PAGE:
McWain Pond, originally known as Long Pond, was renamed after Waterford’s first settler, David McWain, who came to the area in 1775. David was said to have helped later settlers during hard winters by selling off his surplus corn at a low price. He was also rumored to have hid silver in pine trees to protect it from being stolen.
McWain Pond is principally managed for smallmouth bass, chain pickerel, and rainbow smelt. Yellow perch, golden shiners, and rainbow smelt all provide forage for the bass. Crayfish were introduced in 1959 by Inland Fish and Wildlife as an additional food source for the bass. Smelts are commercially taken from the pond by local bait dealers and recreational dipping is allowed in the pond and its tributaries. McWain also supports populations of fallfish, white sucker, hornpout, pumpkinseed sunfish and American eel.
The average Secchi disk reading for 2019 was 5.96 meters, fell into the moderately clear range, and was shallower than the long-term average of 6.06 meters. The average total phosphorus reading of 7.14 ppb fell into the moderate range and was higher than the long-term average of 6.96 ppb. Deep water phosphorus values fell into the low range. The chlorophyll-a average of 2.14 ppb fell into the moderate range and was less than the long-term average of 2.89 ppb. Long-term trend analysis indicates chlorophyll–a concentrations in McWain Pond are decreasing, total phosphorus concentrations are decreasing, and clarity readings are stable. The average color reading for 2019 was 22.57 SPU, indicating that water in McWain Pond is moderately colored. Suitable fish habitat was present through June, transitioned to marginal habitat in July, and became unsuitable in August through September.
McWain Pond’s 2019 Quick Stats
McWain Pond surface water chlorophyll, phosphorus, and Secchi depth data summary. Colored boxes represent the long-term range of values, from minimum to maximum, obtained on McWain Pond. The line represents the long-term average value and the large dot represents 2019’s average value. The small red dots represent individual readings taken in 2019.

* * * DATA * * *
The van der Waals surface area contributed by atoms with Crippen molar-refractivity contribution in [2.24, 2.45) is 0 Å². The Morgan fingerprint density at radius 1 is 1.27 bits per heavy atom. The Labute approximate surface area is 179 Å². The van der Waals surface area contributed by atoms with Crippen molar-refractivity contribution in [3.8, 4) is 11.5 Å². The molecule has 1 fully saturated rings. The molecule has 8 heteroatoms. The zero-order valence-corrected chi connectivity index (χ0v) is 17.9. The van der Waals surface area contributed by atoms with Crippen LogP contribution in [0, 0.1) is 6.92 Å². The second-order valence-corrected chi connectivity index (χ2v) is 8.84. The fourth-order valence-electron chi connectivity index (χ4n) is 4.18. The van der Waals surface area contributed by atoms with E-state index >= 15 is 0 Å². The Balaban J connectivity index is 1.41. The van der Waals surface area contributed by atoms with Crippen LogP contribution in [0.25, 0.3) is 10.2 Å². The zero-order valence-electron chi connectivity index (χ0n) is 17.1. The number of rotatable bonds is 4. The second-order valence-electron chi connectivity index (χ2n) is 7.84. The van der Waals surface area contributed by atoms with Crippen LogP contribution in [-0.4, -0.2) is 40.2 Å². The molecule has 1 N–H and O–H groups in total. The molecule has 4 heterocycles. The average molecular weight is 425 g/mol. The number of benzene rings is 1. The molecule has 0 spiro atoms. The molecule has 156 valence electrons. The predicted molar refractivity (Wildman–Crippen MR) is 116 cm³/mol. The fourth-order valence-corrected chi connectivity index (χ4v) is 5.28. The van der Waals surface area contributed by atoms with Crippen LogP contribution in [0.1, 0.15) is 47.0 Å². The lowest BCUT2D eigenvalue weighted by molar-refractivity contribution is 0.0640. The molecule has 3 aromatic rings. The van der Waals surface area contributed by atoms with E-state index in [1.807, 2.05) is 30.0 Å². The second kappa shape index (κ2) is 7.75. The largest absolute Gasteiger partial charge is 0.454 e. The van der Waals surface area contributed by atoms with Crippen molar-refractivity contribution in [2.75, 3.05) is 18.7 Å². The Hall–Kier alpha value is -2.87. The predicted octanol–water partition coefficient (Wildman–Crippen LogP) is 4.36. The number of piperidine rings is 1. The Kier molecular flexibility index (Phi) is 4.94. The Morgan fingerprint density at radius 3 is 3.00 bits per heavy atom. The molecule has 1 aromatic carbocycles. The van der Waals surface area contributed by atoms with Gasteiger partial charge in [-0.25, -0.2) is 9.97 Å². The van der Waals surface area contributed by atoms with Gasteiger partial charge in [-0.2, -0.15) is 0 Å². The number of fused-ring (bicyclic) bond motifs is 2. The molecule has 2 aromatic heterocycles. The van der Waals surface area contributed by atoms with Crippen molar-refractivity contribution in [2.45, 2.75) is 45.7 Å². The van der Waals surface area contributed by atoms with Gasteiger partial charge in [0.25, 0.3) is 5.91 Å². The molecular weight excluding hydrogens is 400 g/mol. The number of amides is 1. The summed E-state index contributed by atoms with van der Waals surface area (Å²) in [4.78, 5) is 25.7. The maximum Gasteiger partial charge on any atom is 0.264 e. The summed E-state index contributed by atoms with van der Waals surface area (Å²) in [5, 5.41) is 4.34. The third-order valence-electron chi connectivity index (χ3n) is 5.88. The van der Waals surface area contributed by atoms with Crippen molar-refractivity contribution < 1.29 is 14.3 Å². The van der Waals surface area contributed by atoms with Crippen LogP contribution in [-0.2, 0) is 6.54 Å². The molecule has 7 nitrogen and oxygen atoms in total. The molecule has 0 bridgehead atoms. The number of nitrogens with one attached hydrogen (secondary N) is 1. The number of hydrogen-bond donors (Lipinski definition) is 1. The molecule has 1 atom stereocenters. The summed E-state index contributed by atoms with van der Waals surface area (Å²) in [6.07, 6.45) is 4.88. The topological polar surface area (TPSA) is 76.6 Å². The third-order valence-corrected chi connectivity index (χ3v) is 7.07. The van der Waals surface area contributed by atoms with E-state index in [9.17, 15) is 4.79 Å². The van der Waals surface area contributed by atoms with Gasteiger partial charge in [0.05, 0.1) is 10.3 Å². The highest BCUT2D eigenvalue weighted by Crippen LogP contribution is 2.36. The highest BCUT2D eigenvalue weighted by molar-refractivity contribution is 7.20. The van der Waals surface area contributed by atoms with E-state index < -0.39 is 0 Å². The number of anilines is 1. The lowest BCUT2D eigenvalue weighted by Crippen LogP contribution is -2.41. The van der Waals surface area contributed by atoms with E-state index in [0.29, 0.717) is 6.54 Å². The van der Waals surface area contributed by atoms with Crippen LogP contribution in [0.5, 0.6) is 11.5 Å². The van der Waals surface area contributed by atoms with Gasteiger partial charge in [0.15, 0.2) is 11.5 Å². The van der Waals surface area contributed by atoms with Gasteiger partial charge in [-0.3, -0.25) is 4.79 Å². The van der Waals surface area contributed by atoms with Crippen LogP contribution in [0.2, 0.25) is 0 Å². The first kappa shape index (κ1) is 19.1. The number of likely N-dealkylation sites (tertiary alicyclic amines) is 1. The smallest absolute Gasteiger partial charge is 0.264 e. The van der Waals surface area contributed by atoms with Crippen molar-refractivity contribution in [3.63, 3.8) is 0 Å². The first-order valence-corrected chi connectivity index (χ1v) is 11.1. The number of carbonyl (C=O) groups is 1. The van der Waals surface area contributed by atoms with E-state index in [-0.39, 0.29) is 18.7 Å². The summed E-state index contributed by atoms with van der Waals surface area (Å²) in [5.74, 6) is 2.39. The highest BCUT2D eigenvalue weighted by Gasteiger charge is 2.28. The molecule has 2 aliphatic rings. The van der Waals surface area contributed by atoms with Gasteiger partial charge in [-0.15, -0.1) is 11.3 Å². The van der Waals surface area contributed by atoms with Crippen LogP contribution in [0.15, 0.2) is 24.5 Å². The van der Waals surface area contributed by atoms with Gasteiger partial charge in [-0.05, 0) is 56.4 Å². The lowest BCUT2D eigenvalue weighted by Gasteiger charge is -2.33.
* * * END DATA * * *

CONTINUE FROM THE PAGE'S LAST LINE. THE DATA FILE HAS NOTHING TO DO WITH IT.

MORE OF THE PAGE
After a very successful volunteer-based survey of erosion sources within the Watershed, an implementation plan aimed at correcting the identified problems began. The project worked on numerous residential sites within the watershed and larger-scale conservation practices were also installed on Whiting Avenue, Camp McWain and Mill Hill Road.
2 percent of soils in the watershed are type A soils. Type A soils tend to be well drained sands, loams, and gravels. When vegetation is removed and the soil is exposed they can be susceptible to erosion. Because they are often coarse with ample pore space, there is low runoff potential and water will not usually pool on them. These soils can be good places to site leach fields or infiltrate stormwater from a home or residence.
3 percent of soils in the watershed are type B soils. B soils have moderate infiltration rates and fine to moderate texture and soil size. They are usually made up silts and loams. Although not as well drained as A soils, they can also be good places to site leach fields and infiltrate stormwater.
71 percent of soils in the watershed are type C soils. C soils have low infiltration rates and typically have a layer that impedes the movement of water. These soils are made of sands, clays, and loams and are one of the most common soil types in western Maine.
2 percent of soils in the watershed are type D soils. D soils have a high runoff potential and very low infiltration rates. Soils with a high water table, clay or other impervious layer near the surface are typically D soils. These soils are often associated with wetlands.
8 percent of soils in the watershed are type C/D soils. C/D soils are a mix of these two soil types. They have fairly high runoff potential and low infiltration rates and often pool water.
The remaining 15 percent of the watershed is taken up by the pond.